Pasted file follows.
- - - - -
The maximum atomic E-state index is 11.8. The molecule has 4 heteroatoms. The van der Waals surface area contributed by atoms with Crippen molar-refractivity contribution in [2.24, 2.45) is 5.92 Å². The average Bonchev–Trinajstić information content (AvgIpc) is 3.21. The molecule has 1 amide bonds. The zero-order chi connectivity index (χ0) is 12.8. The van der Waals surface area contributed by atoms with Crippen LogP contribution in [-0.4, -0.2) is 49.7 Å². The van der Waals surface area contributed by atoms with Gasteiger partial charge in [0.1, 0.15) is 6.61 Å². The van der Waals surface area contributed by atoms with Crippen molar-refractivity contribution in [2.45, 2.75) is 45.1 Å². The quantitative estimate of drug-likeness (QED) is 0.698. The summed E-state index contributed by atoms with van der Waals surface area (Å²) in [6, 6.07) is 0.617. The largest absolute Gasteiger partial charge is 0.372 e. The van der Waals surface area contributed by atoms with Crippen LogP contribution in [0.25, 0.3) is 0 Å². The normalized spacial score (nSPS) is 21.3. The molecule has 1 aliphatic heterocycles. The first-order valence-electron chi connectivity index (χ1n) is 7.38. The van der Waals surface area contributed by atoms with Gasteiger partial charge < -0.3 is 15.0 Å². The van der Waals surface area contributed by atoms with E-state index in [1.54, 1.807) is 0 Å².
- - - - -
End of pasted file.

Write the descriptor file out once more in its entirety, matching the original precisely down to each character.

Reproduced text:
The maximum atomic E-state index is 11.8. The molecule has 4 heteroatoms. The van der Waals surface area contributed by atoms with Crippen molar-refractivity contribution in [2.24, 2.45) is 5.92 Å². The average Bonchev–Trinajstić information content (AvgIpc) is 3.21. The molecule has 1 amide bonds. The zero-order chi connectivity index (χ0) is 12.8. The van der Waals surface area contributed by atoms with Crippen LogP contribution in [-0.4, -0.2) is 49.7 Å². The van der Waals surface area contributed by atoms with Gasteiger partial charge in [0.1, 0.15) is 6.61 Å². The van der Waals surface area contributed by atoms with Crippen molar-refractivity contribution in [2.45, 2.75) is 45.1 Å². The quantitative estimate of drug-likeness (QED) is 0.698. The summed E-state index contributed by atoms with van der Waals surface area (Å²) in [6, 6.07) is 0.617. The largest absolute Gasteiger partial charge is 0.372 e. The van der Waals surface area contributed by atoms with Crippen LogP contribution in [0.25, 0.3) is 0 Å². The normalized spacial score (nSPS) is 21.3. The molecule has 1 aliphatic heterocycles. The first-order valence-electron chi connectivity index (χ1n) is 7.38. The van der Waals surface area contributed by atoms with Gasteiger partial charge < -0.3 is 15.0 Å². The van der Waals surface area contributed by atoms with E-state index in [1.54, 1.807) is 0 Å².